Writing tips: from writers for writers

Asher Jay’s top ten writing tips for writers

In a series of posts, we here at Nothing in the Rulebook have been asking writers to share their top tips and advice on writing. Today, it is our pleasure to bring you the top writing tips from Asher Jay – artist, writer, National Geographic Explorer and creative conservationist.

Whether you enjoy writing simply for the pleasure it gives you, or if you are looking to develop and improve, these great little pieces of advice will set you on your way!

  1. Write what you know, but more importantly know how you feel about what you know.
  2. Own your words. Own you.
  3. Don’t be afraid to speak up.
  4. Don’t doubt.
  5. Have someone else proof your work. (Ideally an editor.)
  6. Accept counter perspectives and criticisms gracefully.
  7. Assimilate the other. Don’t fracture yourself or the collective with your words.
  8. Cast a light not shadows with your content.
  9. Don’t sensationalize just to sell your story.
  10. Treat ignorance with compassion not condescension.

So there you have it, writers! Some excellent tips to mull over and help you through any unfortunate bouts of creative block – and send you on your way to publication. For further inspiration, we recommend visiting Asher’s website!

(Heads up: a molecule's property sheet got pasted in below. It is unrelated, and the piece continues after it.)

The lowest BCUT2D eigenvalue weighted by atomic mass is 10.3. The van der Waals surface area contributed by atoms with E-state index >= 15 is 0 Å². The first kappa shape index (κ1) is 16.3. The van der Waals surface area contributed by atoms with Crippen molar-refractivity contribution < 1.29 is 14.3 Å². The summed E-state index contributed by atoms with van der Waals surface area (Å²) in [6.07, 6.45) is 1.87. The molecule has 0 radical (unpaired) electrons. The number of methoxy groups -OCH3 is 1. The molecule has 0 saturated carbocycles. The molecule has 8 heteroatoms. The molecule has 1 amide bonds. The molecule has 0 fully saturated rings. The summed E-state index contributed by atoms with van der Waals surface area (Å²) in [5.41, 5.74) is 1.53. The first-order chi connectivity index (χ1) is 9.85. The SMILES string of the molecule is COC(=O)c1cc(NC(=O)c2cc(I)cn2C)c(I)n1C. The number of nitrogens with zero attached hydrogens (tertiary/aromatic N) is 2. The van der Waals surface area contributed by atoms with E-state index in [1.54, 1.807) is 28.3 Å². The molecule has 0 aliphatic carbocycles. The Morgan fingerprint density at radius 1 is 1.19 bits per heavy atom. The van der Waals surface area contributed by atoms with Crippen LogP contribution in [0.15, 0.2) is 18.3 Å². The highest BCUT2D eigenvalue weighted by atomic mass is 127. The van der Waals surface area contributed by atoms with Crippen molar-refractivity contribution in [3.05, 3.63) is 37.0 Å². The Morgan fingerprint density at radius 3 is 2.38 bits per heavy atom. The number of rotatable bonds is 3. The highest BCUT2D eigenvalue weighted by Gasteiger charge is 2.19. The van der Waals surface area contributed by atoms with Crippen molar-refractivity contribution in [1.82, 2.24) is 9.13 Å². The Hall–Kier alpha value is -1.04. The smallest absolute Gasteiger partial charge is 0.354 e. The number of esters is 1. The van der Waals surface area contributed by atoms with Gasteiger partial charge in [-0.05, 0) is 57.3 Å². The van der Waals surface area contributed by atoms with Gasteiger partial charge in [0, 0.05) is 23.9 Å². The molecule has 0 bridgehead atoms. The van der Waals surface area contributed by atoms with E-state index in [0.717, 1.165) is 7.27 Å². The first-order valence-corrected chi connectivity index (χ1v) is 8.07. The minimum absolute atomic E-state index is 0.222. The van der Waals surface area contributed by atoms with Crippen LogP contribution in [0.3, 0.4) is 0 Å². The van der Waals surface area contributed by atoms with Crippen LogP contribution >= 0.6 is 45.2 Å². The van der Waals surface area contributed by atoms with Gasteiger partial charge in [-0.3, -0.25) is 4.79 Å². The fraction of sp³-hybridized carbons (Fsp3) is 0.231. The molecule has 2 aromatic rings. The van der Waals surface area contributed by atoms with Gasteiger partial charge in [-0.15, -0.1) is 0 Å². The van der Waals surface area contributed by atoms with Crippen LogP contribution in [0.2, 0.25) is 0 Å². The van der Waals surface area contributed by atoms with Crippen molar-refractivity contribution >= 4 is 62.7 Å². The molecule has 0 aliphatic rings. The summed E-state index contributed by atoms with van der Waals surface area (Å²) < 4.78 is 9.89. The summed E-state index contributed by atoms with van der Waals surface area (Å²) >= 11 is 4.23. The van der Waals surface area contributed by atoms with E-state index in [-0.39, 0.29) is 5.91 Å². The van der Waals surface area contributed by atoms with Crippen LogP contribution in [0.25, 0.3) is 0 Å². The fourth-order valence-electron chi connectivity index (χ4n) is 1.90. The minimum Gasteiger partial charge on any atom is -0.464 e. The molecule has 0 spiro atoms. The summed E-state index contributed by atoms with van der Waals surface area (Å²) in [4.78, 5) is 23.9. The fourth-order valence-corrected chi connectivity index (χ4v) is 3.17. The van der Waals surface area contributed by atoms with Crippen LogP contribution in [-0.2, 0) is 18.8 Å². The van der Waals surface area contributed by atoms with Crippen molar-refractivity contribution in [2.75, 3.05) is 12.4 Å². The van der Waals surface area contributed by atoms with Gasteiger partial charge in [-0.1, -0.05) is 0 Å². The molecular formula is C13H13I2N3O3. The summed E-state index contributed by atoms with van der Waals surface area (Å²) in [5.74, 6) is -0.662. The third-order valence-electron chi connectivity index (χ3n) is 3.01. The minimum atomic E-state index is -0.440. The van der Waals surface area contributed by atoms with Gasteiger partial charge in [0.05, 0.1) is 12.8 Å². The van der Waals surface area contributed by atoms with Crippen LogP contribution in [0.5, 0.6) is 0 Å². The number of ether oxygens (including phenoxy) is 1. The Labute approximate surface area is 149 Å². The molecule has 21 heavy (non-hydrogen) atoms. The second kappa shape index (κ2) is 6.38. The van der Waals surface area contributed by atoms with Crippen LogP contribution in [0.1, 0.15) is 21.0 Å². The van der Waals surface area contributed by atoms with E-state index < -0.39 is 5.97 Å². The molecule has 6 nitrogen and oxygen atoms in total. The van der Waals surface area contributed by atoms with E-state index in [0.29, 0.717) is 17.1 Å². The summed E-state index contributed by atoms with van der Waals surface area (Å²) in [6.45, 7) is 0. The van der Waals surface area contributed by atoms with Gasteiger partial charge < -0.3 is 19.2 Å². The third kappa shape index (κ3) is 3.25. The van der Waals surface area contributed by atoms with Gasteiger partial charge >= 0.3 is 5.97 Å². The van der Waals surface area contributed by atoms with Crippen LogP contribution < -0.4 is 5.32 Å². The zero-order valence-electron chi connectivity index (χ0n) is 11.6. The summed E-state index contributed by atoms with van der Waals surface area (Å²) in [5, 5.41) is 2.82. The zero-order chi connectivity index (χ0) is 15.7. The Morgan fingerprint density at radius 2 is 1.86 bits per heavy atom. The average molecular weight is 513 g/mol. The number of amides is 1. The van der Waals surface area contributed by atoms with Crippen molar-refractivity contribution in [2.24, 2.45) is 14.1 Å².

1. It’s so important to stand up and speak up for what you believe in. Think of Kurt Vonnegut – After hearing that his book was not only banned, but burned in a school’s furnace, Vonnegut wrote a personalized letter to the head of the school board, stating, “If you were to bother to read my books, to behave as educated persons would, you would learn that they are not sexy, and do not argue in favor of wildness of any kind. They beg that people be kinder and more responsible than they often are. It is true that some of the characters speak coarsely. That is because people speak coarsely in real life.” This sort of assertiveness was characteristic of Vonnegut – but it’s useful too, I think, for all writers. It’s easy to face the barrage of inevitable rejection letters you receive when submitting short stories/poems or novel manuscripts and start to believe what you’re writing is flawed. But the likelihood is that it is not! Rather, it’s important to stand up for your story; stand up for what makes it important to you; what does it mean to you and why? Be assertive. Write back. Don’t think less of yourself.

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